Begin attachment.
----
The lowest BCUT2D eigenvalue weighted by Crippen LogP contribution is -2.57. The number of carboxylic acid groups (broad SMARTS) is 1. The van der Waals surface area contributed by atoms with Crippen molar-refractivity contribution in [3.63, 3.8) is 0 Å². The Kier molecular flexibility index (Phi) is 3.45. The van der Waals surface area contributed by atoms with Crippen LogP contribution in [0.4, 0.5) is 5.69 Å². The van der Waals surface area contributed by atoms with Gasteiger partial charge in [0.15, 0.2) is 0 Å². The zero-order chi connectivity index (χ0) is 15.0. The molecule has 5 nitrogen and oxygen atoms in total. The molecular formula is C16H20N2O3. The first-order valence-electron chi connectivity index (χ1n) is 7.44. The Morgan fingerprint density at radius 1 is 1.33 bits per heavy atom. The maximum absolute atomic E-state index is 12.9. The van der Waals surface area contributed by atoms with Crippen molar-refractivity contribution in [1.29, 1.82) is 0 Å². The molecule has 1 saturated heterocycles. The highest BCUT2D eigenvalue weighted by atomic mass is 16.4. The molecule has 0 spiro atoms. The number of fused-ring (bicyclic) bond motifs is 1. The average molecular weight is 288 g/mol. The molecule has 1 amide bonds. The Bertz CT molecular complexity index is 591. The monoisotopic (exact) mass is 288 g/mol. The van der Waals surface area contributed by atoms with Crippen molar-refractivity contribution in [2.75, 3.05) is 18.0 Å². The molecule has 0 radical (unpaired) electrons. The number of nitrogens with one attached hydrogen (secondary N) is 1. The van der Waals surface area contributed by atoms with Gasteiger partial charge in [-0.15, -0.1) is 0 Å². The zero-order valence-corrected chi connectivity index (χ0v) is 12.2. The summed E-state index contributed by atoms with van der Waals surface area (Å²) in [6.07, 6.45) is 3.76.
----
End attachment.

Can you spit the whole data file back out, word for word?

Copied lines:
The lowest BCUT2D eigenvalue weighted by Crippen LogP contribution is -2.57. The number of carboxylic acid groups (broad SMARTS) is 1. The van der Waals surface area contributed by atoms with Crippen molar-refractivity contribution in [3.63, 3.8) is 0 Å². The Kier molecular flexibility index (Phi) is 3.45. The van der Waals surface area contributed by atoms with Crippen LogP contribution in [0.4, 0.5) is 5.69 Å². The van der Waals surface area contributed by atoms with Gasteiger partial charge in [0.15, 0.2) is 0 Å². The zero-order chi connectivity index (χ0) is 15.0. The molecule has 5 nitrogen and oxygen atoms in total. The molecular formula is C16H20N2O3. The first-order valence-electron chi connectivity index (χ1n) is 7.44. The Morgan fingerprint density at radius 1 is 1.33 bits per heavy atom. The maximum absolute atomic E-state index is 12.9. The van der Waals surface area contributed by atoms with Crippen molar-refractivity contribution in [1.29, 1.82) is 0 Å². The molecule has 1 saturated heterocycles. The highest BCUT2D eigenvalue weighted by atomic mass is 16.4. The molecule has 0 spiro atoms. The number of fused-ring (bicyclic) bond motifs is 1. The average molecular weight is 288 g/mol. The molecule has 1 amide bonds. The Bertz CT molecular complexity index is 591. The monoisotopic (exact) mass is 288 g/mol. The van der Waals surface area contributed by atoms with Crippen molar-refractivity contribution in [2.75, 3.05) is 18.0 Å². The molecule has 0 radical (unpaired) electrons. The number of nitrogens with one attached hydrogen (secondary N) is 1. The van der Waals surface area contributed by atoms with Gasteiger partial charge in [-0.15, -0.1) is 0 Å². The zero-order valence-corrected chi connectivity index (χ0v) is 12.2. The summed E-state index contributed by atoms with van der Waals surface area (Å²) in [6.07, 6.45) is 3.76.